Or if you’re kind of a tax nerd like me, you might take some pleasure in breaking down the tables and watching the software do it’s thing.
Either way, here are the tax law changes that apply to the 2012 tax year.
2012 Tax Law Changes
Lets start with some of the basic inflationary changes and what stayed the same:
The friendly old Bush-era tax cuts were once again extended, which left many things unchanged from 2011 to 2012. The U.S. federal income tax brackets remained the same but the income limits did go up slightly for inflation.
- The standard deduction went up a bit (see below).
- The child tax credit remains unchanged at $1,000 per child.
- The personal and dependent exemption was bumped up $100 to $3,800.
- The earned income tax credit rose to $5,891, and the maximum income limit for the credit rose to $50,270.
- The foreign earned income exclusion got bumped quite a bit to $95,100.
- 55.5 cents per mile is the standard mileage rate you can expense if you use your car for business.
More Details About 2012 Tax Law Changes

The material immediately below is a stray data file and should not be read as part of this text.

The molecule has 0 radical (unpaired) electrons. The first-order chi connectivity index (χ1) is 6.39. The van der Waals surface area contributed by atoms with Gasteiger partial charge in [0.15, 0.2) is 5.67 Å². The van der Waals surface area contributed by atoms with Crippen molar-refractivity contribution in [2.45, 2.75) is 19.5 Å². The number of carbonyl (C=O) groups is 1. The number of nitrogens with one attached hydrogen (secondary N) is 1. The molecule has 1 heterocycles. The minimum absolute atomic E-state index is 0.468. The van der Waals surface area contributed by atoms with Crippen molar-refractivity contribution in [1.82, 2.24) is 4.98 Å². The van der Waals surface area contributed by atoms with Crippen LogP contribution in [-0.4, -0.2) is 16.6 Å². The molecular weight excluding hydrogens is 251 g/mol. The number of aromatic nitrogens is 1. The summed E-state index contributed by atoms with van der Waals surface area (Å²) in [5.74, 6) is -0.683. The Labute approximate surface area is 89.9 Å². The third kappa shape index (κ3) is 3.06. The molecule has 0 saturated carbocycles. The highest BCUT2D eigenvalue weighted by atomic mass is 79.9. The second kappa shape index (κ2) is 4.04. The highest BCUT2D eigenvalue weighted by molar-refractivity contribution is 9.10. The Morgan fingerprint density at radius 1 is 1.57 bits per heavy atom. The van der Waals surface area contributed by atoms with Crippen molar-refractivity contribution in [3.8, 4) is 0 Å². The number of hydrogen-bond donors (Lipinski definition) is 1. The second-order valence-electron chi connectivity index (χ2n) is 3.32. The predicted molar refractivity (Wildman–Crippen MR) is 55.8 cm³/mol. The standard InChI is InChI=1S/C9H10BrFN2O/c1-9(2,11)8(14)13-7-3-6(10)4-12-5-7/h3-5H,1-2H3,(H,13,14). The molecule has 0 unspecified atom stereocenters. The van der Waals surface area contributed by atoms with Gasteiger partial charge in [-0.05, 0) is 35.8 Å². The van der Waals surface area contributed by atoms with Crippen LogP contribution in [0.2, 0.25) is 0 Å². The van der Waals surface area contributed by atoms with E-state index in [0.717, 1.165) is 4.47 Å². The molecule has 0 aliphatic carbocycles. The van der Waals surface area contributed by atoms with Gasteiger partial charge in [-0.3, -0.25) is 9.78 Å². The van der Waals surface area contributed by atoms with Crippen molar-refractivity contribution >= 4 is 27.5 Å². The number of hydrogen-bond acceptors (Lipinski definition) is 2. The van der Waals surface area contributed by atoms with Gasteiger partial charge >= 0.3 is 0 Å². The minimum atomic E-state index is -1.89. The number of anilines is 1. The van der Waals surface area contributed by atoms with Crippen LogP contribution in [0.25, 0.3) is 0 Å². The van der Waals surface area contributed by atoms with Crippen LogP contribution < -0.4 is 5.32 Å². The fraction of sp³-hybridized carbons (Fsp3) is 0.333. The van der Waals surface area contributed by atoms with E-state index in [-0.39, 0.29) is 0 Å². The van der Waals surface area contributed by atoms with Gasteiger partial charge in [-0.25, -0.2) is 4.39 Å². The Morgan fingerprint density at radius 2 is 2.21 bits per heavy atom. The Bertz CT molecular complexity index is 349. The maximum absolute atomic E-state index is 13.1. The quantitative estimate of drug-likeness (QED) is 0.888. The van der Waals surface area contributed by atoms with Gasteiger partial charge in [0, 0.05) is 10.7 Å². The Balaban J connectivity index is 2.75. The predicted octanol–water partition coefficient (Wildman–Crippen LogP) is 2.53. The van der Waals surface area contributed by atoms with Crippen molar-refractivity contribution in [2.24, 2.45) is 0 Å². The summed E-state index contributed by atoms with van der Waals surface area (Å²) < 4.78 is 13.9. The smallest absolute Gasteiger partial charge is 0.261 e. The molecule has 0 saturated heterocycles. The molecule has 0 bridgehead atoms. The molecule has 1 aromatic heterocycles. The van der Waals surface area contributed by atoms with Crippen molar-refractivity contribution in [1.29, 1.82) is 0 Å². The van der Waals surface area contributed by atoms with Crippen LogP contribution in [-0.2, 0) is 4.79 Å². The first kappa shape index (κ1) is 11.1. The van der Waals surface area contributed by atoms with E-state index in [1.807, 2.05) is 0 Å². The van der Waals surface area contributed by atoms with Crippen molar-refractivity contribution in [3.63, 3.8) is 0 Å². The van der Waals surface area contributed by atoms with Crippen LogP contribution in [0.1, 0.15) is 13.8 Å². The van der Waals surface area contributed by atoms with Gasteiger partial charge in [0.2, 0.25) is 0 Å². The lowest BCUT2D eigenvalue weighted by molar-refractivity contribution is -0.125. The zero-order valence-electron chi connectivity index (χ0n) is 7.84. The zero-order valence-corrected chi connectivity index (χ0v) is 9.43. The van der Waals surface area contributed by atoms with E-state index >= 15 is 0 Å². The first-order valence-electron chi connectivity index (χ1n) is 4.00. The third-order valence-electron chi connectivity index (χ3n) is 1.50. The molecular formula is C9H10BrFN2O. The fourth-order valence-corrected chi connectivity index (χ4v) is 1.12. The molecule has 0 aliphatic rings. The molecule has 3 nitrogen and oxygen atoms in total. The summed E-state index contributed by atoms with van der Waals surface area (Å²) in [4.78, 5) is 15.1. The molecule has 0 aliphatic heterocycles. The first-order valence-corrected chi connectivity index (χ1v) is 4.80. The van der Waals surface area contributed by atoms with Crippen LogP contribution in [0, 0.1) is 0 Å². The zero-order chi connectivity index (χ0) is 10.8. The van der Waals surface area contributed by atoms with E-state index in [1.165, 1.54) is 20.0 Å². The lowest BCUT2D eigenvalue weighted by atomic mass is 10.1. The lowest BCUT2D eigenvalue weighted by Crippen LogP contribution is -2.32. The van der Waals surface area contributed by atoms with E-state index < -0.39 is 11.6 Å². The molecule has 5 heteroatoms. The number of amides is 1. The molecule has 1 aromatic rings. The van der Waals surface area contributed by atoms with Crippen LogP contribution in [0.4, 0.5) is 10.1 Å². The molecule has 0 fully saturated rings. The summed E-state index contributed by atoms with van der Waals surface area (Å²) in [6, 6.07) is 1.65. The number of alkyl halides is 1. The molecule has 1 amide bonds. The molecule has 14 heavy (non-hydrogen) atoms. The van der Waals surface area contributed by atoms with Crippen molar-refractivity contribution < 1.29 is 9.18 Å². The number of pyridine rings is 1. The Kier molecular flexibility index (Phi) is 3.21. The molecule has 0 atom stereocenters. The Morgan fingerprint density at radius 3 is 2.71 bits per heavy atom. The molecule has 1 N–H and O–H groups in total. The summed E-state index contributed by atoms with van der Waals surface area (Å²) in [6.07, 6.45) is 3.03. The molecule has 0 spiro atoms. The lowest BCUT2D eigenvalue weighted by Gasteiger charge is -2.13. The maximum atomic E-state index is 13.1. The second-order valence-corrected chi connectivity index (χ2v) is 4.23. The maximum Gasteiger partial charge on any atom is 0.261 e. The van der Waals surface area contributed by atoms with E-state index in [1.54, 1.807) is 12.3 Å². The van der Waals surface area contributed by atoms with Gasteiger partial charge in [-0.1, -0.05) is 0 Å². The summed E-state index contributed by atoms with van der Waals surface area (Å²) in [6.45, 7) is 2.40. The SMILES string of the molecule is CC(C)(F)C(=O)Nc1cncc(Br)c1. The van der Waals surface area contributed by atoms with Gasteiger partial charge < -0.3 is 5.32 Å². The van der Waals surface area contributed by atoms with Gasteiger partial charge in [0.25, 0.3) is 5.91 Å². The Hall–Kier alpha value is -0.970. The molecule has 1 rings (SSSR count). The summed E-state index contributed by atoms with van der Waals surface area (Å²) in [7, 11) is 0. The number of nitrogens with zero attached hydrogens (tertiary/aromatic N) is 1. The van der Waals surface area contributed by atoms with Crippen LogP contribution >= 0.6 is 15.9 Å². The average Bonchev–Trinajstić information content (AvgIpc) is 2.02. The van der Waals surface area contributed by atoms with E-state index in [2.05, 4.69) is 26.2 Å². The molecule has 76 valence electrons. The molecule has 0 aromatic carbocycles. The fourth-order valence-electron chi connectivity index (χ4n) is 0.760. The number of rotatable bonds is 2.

Payroll Tax Break is Still Around – Even though this is going away for 2013, the payroll tax break was still available for all of 2012.
The way this works is that one half (the employee half) of the Social Security portion of the payroll tax has been reduced to 4.2%. That’s down 2% from the normal 6.2%. This change should have been automatically reflected in your paycheck for 2012. Goodbye payroll tax break. Sniff, sniff. We enjoyed you while it lasted.
The Saver’s Credit AGI Was Increased Again – They keep making this saver’s credit easier and easier to get into. The adjusted gross income (AGI) limits are now:
- Married filing jointly is $57,500
- Head of household is $43,125
- Single filers is $28,750
Nice that they keep making it easier for folks to save through this credit. I’d love to see stats on the number of people using this credit.
Roth IRA Conversion 50% to Report – Did you do a conversion into a Roth IRA in 2010? You are a wise one. You are!
Here’s the thing though, if you elected to spread the effects of the conversion 50/50 over two years then this is year number two. You’ll need to report 50% of the conversion as ordinary income on Form 1040 under Line 15a on your 2012 return.
Increased Standard Deduction – If you are one of the lucky few for which life is so simple that the standard deduction does the trick, you are in luck. For the tax year 2012, the standard deductions for all peeps have been upped to keep up with inflation:
- Married filing jointly is $11,900
- Single is $5,950
- Head of household is $8,700
Hey kids, this year the absolute last day to file taxes (that is, your federal personal income taxes) is April 15th, 2013. Don’t delay!
There are probably more changes to consider when you sit down to file your 2012 tax return. If you are aware of big changes please share them in the comments below.
Previous year changes are on the next page.